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Mould

Moulds are a type of fungus commonly found all over the world. Moulds are spread through the air by spores that are too small to be seen by the naked eye. View the fact sheet below or this web page for more information on mould.

 

 
  • A picture of the first page of the mould fact sheetMould Fact Sheet (PDF 312KB)
    View, download or print this fact sheet about mould.
 

How do I know if I have mould?

Mould can cause discolouration and odours.

Discolouration

Mould can be any colour: black, white, red, orange, yellow, blue, violet, etc.
Not all discolourations are caused by mould.

Odour

Musty or earthy smell may be present.

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What does mould need to grow?

Mould growth requires:

  • warm temperatures,
  • nutrients or a growth medium, and
  • water.

As most homes and buildings provide the right temperature and growth medium, a mould growth problem can most often be caused by a moisture problem or high humidity.1

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What is the Canadian guideline for mould?

No exposure limits have been set by Health Canada. Health risks depend greatly on exposure and each person’s sensitivity.1 In the absence of exposure limits, tests for the presence of fungi in air cannot be used to assess risks to the health of building occupants.1

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Why is mould a public health concern?

Mould growth can influence the indoor air quality, as moulds can release small particles, such as spores and mycelial fragments into the air.1 These small particles are able to be inhaled by humans, and can penetrate deep into the lungs.1

Some people are more susceptible to mould than others, such as; the elderly, young infants, people who are immunocompromised, or those with an existing respiratory condition. Exposure to mould can be associated with asthma-related symptoms such as chronic wheezing, irritation symptoms, and non-specific symptoms.1

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How do I prevent mould growth in my home?

Health Canada recommends:1

  • to control humidity (i.e. prevent high humidity),
  • to diligently repair any water damage in your premises, and
  • to clean thoroughly any visible or concealed mould growing in the building.

These recommendations apply regardless of the mould species found to be growing in the building.

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How do I clean mould?

If you discover mould, follow these two steps:2

  • Clean the mouldy surface with water and dish detergent. There is no need to use bleach.
  • Fix the underlying cause, whether it is due to water damage or too much humidity. In a rental unit, notify your landlord in writing if the mould is a recurring problem.

Note: When removing mould, it is recommended you wear proper protective equipment, including rubber gloves, eye protection and a dust mask.2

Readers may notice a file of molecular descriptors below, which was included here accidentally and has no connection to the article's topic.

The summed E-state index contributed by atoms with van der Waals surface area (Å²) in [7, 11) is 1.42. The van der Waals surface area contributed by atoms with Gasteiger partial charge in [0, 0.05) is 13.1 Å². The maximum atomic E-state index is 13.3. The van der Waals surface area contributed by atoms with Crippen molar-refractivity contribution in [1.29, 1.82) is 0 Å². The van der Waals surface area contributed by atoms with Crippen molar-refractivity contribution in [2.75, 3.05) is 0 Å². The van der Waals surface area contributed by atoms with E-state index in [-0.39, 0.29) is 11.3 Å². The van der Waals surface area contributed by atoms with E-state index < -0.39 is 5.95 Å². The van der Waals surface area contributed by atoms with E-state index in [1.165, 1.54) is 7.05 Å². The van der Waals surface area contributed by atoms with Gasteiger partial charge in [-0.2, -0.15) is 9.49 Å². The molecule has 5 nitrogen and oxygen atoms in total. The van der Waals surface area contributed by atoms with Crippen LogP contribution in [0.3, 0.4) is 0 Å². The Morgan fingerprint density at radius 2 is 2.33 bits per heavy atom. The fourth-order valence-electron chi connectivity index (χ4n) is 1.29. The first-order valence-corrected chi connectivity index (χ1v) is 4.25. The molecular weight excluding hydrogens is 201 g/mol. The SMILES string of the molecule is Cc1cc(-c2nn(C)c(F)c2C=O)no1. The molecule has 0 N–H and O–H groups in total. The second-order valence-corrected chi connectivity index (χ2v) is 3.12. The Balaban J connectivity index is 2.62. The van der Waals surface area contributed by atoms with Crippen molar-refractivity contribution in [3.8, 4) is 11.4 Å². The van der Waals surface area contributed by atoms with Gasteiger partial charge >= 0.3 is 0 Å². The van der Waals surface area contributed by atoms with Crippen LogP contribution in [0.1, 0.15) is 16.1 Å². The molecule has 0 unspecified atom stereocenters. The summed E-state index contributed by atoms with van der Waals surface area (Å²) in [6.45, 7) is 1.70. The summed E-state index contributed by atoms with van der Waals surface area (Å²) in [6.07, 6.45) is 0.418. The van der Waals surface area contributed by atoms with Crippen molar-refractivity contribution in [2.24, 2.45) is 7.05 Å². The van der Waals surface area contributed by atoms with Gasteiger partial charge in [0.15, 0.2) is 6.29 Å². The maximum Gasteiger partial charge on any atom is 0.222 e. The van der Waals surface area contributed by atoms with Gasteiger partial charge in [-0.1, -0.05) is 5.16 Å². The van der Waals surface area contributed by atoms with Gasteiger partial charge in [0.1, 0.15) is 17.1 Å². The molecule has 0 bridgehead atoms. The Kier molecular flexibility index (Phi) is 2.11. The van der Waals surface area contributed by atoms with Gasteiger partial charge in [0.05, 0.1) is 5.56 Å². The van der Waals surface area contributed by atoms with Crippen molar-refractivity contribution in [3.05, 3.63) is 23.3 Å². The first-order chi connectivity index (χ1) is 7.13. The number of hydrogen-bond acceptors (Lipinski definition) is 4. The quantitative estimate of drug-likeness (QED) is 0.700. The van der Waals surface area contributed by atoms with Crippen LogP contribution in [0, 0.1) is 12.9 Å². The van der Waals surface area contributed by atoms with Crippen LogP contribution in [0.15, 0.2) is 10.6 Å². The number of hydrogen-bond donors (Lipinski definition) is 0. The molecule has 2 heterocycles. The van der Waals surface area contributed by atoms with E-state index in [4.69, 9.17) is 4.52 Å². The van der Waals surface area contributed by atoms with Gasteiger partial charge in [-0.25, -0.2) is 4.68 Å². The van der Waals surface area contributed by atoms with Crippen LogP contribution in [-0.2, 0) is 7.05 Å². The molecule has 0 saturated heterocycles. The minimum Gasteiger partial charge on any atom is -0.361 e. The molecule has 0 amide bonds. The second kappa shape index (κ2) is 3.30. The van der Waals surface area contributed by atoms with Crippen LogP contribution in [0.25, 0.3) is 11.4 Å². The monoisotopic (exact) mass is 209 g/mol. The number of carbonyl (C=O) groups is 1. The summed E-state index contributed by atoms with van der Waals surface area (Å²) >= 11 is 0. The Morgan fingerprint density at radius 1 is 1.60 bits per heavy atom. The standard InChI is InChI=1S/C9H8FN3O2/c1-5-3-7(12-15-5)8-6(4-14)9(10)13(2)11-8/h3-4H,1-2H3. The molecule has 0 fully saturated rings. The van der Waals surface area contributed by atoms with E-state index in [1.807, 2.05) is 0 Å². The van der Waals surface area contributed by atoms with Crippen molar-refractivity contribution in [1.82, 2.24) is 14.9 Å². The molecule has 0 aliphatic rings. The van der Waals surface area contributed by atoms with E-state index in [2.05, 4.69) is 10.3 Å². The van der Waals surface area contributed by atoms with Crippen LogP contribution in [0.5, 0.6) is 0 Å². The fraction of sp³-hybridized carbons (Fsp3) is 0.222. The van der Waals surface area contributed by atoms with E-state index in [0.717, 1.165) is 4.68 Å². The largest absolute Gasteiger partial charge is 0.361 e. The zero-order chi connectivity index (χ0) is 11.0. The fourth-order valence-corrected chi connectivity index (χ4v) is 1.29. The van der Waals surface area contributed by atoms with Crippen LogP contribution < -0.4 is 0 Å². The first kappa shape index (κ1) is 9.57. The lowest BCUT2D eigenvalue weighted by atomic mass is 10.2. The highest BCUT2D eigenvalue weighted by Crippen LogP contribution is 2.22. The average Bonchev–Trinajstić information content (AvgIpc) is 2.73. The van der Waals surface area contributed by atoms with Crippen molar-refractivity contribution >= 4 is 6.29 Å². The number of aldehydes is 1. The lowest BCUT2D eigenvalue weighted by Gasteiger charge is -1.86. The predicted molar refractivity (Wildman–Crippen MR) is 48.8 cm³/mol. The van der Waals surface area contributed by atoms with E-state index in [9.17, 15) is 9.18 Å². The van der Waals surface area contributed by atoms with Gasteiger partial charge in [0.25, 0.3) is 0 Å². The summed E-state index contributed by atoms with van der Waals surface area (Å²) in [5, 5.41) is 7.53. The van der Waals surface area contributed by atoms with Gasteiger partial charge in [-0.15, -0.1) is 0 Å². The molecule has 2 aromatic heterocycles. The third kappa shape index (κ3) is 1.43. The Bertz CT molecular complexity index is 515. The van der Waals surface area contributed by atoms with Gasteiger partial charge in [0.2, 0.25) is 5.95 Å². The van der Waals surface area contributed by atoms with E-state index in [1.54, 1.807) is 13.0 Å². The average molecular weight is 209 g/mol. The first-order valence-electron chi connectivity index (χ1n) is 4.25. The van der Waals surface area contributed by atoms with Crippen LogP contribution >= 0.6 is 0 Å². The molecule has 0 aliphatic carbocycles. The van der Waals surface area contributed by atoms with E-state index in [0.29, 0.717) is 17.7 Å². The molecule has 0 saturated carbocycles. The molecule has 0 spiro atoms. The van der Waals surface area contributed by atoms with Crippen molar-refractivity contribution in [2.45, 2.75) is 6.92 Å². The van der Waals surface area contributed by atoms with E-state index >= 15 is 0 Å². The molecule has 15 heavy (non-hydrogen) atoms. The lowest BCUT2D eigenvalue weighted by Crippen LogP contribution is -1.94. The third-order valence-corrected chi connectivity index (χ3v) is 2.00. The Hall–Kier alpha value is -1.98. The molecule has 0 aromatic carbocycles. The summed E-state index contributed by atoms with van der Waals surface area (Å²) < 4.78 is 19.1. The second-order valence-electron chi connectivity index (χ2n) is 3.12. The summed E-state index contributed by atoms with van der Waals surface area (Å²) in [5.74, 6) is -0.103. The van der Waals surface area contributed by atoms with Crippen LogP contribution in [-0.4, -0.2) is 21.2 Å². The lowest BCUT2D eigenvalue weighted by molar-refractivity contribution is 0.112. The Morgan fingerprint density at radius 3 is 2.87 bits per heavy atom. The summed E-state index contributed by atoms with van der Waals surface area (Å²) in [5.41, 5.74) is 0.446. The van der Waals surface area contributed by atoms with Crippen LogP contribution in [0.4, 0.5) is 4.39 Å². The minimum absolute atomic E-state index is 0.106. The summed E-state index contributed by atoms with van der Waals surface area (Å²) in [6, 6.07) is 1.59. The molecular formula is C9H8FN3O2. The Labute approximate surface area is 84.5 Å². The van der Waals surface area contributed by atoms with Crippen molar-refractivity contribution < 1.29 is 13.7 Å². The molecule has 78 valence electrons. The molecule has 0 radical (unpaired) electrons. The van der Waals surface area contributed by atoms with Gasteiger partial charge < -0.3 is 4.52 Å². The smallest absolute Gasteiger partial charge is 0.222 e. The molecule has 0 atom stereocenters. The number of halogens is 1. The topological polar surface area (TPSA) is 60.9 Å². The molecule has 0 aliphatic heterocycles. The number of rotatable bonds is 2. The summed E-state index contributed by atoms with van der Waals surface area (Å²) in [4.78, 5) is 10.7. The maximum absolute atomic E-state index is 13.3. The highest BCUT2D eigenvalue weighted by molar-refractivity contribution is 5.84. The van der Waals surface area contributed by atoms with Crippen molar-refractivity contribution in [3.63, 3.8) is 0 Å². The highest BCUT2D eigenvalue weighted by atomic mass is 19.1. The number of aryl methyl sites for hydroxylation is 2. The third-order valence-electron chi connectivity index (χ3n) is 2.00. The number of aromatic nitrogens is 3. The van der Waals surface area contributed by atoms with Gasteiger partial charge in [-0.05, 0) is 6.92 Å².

You might consider hiring a professional if there is a large amount of mould (if the patch is larger than 3 m²) or if the mould keeps coming back after you clean it. A large amount of mould is often the result of a larger problem, such as a leak in the foundation or a major flood, which may require professional help to fix.2

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What should I do if I am concerned about mould in my rental unit?

  • For mould in bathrooms or window sills, simply clean the area with soap and water.
  • If the mould is caused by a water leakage either from outside or a broken pipe, or a flooding incident, notify your landlord or property manager in writing, and allow a reasonable amount of time for actions to be taken.
  • If no actions are taken, or your property manager refuses to address the issue, you may contact the Middlesex-London Health Unit’s Environmental Health line, 519-663-5317 ext. 2300, and discuss it with a public health inspector.
  • In the meantime, increase ventilation by opening windows and using fans to circulate air.

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When will the Middlesex-London Health Unit do an inspection?

Middlesex-London Health Unit inspectors will carry out an inspection if all of the following conditions are met:

  • mould is visible,
  • the property manager has been notified of the concern in writing, and
  • the concern has not been addressed in a reasonable amount of time.

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Additional Information

For more information visit the Government of Canada's Reduce humidity, moisture and mould web page or the Canadian Mortgage and Housing Corporation’s Mould in Housing web page.

View Health Canada's Indoor Air Quality Checklist (PDF 307KB) for steps you can take to protect yourself and your family from indoor air pollutants, including mould.

To speak to a Public Health Inspector on the Environmental Health Team about mould, please call:

  • 519-663-5317 ext. 2300

Copyright

Please note: Where indicated, the source of the information on this web page is the Government of Canada’s Residential Indoor Air Quality Guideline: Moulds or Reduce humidity, moisture and mould websites. The information is a copy of the version available at the URL in the references section below.

 
Date of creation: September 11, 2013
Last modified on: July 17, 2019

Resources

 
 

References

1Government of Canada. (2016, January 12). Residential indoor air quality guideline: moulds. Retrieved from
http://healthycanadians.gc.ca/publications/healthy-living-vie-saine/mould-moisissure/index-eng.php